Currently, the US Navy sometimes relies on its F/A-18 E/F Super Hornet as a small ‘buddy’ tanker asset. If the MQ-25 is realized, Super Hornets would be free to perform their designed mission rather than acting as ad hoc tankers. Current MQ-25 requirements are only to off-load fuel6 while conceivably accompanying a strike package to a target, but the ability for the drone tanker to receive fuel, in addition to off-loading fuel, could extend loiter time and flexibility.
Northrop Grumman provided proof of this concept – i.e. a drone receiver – during a successful 2015 trial, when its unmanned X-47B Unmanned Combat Air System (UCAS) rendezvoused with an airborne tanker, conducted AAR operations, then departed and landed safely.7 Combining the requirements of the MQ-25 and the capabilities of the X-47B into a single unmanned aircraft could provide more airborne fuel than a non-refuellable drone, thereby extending a strike package’s threat engagement time or extending the endurance of aircraft performing numerous other missions in orbit areas for long periods of time, including AEW, ISR, on-call Close Air Support (CAS), Suppression of Enemy Air Defences (SEAD), etc.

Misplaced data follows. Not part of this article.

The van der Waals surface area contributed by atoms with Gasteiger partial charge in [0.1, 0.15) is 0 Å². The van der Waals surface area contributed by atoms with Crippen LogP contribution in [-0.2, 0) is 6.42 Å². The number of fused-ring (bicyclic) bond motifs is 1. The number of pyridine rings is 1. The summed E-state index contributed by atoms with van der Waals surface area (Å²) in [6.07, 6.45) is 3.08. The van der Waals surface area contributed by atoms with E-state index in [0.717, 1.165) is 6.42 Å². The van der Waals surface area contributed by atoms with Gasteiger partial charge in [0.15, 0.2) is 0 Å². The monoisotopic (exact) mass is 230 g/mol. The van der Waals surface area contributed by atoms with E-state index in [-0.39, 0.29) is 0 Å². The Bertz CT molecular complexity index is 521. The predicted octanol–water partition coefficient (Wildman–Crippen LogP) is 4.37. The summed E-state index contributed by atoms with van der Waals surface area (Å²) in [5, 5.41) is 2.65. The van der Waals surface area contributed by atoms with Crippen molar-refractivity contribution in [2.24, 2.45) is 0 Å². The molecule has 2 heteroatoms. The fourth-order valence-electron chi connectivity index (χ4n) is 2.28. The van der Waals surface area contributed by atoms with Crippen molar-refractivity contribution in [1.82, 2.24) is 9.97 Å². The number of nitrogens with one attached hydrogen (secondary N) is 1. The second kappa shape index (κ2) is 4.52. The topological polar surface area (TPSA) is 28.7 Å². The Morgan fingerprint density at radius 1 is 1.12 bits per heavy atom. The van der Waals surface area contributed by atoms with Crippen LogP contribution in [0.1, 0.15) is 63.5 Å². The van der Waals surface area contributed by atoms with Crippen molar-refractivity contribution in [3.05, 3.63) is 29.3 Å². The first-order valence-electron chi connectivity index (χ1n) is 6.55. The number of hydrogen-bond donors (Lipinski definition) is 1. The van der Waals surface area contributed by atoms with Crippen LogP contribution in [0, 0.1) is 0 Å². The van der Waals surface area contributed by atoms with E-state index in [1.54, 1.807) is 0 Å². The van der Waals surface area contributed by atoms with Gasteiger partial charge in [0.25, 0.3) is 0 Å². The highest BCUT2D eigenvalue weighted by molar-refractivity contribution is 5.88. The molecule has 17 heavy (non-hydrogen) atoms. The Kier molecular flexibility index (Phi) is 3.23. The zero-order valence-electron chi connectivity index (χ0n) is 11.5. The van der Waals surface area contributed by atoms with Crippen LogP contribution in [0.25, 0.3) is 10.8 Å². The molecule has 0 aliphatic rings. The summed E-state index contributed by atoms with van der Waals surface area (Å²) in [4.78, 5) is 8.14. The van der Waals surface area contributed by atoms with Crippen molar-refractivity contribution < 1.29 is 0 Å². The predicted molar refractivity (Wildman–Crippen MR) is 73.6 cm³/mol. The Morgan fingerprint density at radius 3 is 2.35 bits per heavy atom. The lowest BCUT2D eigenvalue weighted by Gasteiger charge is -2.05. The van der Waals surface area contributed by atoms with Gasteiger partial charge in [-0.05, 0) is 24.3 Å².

More Gas – Less Space. In order to increase the total number of pounds available for off-load, general understanding is that either the number of tankers aloft or the size of the tankers must increase. However, even if all tankers were dual-equipped – i.e. both boom and drogue – it is unlikely that only one tanker could carry enough fuel for an entire day’s requirements. Similarly, when many receivers require fuel simultaneously, more than one tanker is necessary. Current tanker planning assigns a single tanker to an orbit with four fighter-sized receivers. Fuel-flow constraints of smaller receivers limit the amount of fuel that can be passed per minute, resulting in longer times on the boom or drogue, and leading to increased time to fuel all receivers of a formation. This increased time results in some receivers in a formation departing the tanker less than full. One possible solution to this dilemma is the concept of hose-multipliers. Pairing two unmanned tankers with a larger tanker can double the amount of receivers able to refuel at a single time. However, the solution of placing more tankers in the sky becomes problematic as the size of airspace decreases. One possible solution is to shrink the space needed by creating tanker formations. Currently, very few nations use tanker formations, but those that do see their value, and are leading developments in international TTPs for such operations.